Cinco de Gimpo.

It has been ages since I’ve posted about cooking on here. Like, I am pretty sure I have aged since then. But! It doesn’t mean that I haven’t been cooking. I have been cooking, and baking, and eating. I’m still really into soup. I’ve also been on an asparagus bender, because, well, it’s spring!

This here, though, this is a recipe that I made up myself, and I’m so excited that I had to share. As I contemplate moving away from Eugene, I’m looking at all my belongings: costume items that I’ll send back to the thrift store, books sitting on the shelf that I’d like to read before transporting them back to New Hampshire, this giant desk that I will have to somehow sell… and random food in the cupboards. I’m looking at you, five-pound bag of masa flour. Conveniently, about the time I remembered that I should probably use it up, it was Cinco de Mayo.

I’m not sure I’ve ever celebrated Cinco de Mayo in any serious way, but I was determined to start. Well, sort of determined. I wanted to use up that masa flour, and to drink margaritas. So I talked to my friends Brian and Andrea. Andrea, you see, had just broken her ankle. She was on some pretty powerful painkillers, so she wouldn’t be able to have any tequila, but I tried to think of a way we could celebrate the holiday in a sedentary fashion. So I thought and thought and thought, and wished I had a tortilla press, and thought some more, and thought: stuff them!

I cooked up some onions, green chiles, carrots, cheese, and tomatos, and then we sat around the table on the porch making masa cakes. Brian drank beer and Andrea propped her leg up on a chair, and was disappointingly non-loopy. It was a beautiful, beautiful afternoon – it’s finally spring in the most glorious of senses – and we grabbed blobs of the masa/flour paste and kneaded them with our hands. Then we shaped them into a ball, flattened the ball, dumped some filling on top, and folded the masa over and sealed the edged. Like a hand-pie. Made of masa.

This makes it sound easy. It wasn’t hard, exactly, but it was messy. And at first, we stuffed too much filling inside the cakes. Then we tried to make them into balls instead of turnovers. By the time we settled on a form that didn’t fall apart or leak, there was masa everywhere. We headed inside, where Brian fried up the cakes in some oil while Andrea read out loud from an Amy Sedaris book. My favorite was the part about the mouse ghetto.

Anyway, we sat out on the porch, eating beans and rice, avocado and lime, and masa cakes. It was perfect. The cakes were delicious. Then we joined a few more friends for margaritas and Trivial Pursuit, girls vs. boys. Girls rule boys drool.

It wasn’t a crazy Cinco de Mayo, but it was a happy one, spent with good friends. And we didn’t make authentic Mexican food, but we made food with Mexican ingredients – isn’t that what America does?

Masa Cakes Stuffed With Green Chiles and Cheese

This makes about 12 to 15 cakes, depending on how big you make them. You have to sort of wing it on the ratio of filling to masa dough. It’s very easy to make more dough if you have leftover filling, or you can put the filling in an omelette, where it is also quite tasty.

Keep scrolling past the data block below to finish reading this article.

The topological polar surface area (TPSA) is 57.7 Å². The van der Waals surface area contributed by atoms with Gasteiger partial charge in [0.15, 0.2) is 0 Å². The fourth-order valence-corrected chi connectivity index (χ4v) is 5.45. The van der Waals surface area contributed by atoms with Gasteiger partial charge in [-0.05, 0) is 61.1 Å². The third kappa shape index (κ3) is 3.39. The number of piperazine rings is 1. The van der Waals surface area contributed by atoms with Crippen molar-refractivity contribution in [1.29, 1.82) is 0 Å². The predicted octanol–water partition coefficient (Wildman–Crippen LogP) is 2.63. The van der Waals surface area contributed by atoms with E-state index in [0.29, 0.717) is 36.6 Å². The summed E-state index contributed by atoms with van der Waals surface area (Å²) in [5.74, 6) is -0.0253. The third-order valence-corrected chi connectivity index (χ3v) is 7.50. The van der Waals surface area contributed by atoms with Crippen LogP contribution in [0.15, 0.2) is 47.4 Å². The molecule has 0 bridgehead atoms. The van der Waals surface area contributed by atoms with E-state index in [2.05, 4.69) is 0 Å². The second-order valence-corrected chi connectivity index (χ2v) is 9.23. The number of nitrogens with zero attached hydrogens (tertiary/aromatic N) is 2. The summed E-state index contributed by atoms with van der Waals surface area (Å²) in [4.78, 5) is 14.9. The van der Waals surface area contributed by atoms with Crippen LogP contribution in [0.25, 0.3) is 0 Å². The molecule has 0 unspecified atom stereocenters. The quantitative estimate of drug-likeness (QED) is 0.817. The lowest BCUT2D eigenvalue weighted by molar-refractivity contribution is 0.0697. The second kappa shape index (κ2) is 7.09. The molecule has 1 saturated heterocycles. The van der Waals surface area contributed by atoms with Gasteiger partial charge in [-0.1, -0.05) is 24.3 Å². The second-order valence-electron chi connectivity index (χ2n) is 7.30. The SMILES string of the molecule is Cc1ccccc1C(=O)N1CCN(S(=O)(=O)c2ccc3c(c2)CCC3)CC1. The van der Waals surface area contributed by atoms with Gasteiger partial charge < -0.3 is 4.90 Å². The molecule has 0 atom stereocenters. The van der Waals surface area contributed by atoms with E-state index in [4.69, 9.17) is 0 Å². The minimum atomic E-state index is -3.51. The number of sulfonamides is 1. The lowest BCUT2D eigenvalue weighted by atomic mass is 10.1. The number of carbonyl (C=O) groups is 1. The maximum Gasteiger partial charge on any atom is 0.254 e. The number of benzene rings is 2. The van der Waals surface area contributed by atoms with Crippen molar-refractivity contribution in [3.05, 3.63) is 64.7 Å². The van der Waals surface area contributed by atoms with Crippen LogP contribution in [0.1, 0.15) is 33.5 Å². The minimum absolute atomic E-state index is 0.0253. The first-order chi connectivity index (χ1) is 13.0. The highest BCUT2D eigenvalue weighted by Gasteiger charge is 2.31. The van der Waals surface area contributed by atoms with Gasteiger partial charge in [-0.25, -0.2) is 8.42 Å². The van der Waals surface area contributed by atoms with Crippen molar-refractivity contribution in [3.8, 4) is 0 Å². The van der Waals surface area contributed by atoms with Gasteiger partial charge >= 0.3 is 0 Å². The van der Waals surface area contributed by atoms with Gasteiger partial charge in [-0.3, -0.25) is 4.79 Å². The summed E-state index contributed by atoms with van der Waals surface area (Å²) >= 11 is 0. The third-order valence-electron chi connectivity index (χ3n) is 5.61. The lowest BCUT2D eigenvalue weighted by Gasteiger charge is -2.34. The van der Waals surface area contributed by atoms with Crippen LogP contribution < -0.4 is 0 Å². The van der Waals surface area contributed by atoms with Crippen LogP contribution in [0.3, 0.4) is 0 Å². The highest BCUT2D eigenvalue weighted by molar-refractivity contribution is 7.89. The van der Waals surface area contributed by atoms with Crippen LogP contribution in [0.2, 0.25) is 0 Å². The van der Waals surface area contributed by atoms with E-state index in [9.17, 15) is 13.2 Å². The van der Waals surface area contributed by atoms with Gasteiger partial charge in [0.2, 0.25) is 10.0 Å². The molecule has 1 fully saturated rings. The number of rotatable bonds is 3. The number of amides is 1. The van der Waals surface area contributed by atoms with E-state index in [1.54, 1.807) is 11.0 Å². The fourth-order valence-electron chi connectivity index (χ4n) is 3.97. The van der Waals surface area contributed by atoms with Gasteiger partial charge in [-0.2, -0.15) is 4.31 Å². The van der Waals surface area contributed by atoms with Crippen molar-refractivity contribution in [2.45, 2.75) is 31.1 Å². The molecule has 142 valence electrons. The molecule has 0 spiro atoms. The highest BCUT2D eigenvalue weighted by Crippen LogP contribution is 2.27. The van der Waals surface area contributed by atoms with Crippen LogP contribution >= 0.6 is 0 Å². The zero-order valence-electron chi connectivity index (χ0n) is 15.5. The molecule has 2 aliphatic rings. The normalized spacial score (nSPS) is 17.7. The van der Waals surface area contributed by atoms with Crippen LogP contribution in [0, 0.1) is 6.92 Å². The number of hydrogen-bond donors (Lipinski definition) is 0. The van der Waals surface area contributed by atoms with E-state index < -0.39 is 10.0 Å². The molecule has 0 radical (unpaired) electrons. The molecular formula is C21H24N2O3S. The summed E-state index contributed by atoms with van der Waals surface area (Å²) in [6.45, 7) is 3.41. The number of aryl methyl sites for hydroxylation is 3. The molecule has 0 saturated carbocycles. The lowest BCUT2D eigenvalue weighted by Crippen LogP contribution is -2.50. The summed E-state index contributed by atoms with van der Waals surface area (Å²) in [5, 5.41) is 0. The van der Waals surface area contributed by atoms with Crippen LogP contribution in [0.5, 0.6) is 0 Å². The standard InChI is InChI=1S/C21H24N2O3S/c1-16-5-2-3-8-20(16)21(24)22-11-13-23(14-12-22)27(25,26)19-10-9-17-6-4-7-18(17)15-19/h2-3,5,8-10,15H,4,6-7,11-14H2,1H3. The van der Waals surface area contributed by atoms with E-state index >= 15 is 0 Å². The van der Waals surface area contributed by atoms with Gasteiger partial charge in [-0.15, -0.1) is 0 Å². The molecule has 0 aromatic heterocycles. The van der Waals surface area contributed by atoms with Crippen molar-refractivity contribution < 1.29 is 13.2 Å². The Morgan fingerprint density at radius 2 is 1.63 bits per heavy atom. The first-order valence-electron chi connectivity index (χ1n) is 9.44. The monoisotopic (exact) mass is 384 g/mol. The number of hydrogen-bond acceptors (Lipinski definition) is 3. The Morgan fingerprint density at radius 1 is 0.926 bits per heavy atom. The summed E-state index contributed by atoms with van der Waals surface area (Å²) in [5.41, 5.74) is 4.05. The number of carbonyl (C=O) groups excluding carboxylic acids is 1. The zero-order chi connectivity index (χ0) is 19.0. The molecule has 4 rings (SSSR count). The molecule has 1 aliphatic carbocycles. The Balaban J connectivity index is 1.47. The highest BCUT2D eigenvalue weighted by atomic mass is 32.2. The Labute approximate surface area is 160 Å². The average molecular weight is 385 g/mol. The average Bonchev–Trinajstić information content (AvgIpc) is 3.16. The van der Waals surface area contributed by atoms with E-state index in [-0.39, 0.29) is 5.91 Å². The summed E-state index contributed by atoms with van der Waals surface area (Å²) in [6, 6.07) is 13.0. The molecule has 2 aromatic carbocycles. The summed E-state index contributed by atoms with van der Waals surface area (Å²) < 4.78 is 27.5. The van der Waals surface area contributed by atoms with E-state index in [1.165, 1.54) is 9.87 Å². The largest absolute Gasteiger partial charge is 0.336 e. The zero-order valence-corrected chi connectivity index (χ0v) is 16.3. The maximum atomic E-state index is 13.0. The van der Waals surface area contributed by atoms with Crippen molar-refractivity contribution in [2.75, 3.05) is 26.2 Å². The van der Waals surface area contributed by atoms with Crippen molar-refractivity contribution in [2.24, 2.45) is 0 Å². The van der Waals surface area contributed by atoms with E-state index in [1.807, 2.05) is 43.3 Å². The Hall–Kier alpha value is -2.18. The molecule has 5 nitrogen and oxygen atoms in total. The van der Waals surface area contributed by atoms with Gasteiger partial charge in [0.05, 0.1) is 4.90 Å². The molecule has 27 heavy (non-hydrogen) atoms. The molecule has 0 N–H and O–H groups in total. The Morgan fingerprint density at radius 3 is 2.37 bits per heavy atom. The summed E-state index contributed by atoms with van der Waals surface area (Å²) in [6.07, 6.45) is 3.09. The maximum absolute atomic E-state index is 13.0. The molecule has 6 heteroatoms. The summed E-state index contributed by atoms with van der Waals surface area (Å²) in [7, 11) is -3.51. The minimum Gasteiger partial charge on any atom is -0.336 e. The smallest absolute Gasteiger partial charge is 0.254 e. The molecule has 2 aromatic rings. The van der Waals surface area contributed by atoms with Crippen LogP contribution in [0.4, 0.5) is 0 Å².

1 tablespoon olive oil

1 yellow onion

4 cloves garlic

3 Anaheim peppers

2 carrots (I used purple ones)

1 Roma tomato

salt and pepper


oregano, Mexican if possible

chile powder

a ball of Mozzarella cheese

4 cups (roughly) Masa Harina


a neutral, high-temperature vegetable oil for frying

lime slices; salsa and guacamole to dip in, if desired

Start by roasting the peppers. Set your oven to broil and place the peppers on a lightly oiled baking sheet, rolling them around to coat with a thin layer of oil. Place the pan in the oven and cook until the skin on the peppers begins to blister. Roll the peppers so a new side is facing the broiler element, and repeat. Most peppers have three flattish sides, and make sure that each begins to blister. Then pull the pan out of the oven. The skin should peel off of the peppers easily; make sure that you have it all off. Chop of the tops of the peppers, slice in half lengthwise, and scrape out the seeds. Chop into small pieces and place in a bowl.

In a frying pan, heat the oil. Add the chopped onion and garlic and cook for a minute; add the carrots, salt and pepper, and spices. You can make the filling quite flavorful as only a small amount will be in each masa cake. Cook until the carrots are soft, then add to the bowl with the chiles. Chop the tomato and add it to the bowl, then shred the cheese over everything and stir to combine.

In a larger bowl, place the masa and add water, stirring, until a dry dough forms. Take a ball of dough the size of a lemon and knead it in your hands for a few minutes. When it is more cohesive and pliable and seems strong, shape it into a ball, then flatten that ball on the countertop. Pick it up and use your palms and fingers to make it as thin as possible without ripping. Place back on the countertop, and spoon some filling into the middle, just to one side of an imaginary center dividing line on the disk of dough. Fold the edge of the disk together, crimp them, and place on a plate or baking sheet. Repeat until there is no more dough.

In a frying pan, heat 1/4 inch of oil until it shimmers. If there is not enough oil, the cakes will stick to the bottom of the pan and fall apart. Fry the cakes, flipping from side to side carefully, until golden all over and dark brown at the roundest parts. Dry on a stack of paper towels to remove some oil.

Serve with slivers of lime to squeeze over the masa cakes, condiments, and, if you’re like me, back beans and rice.

One thought on “Cinco de Gimpo.

  1. Amazing, but I’m a little ashamed that you haven’t been celebrating cinco de mayo forever! Vamos, chica, I know you studied french but it’s time to move on!

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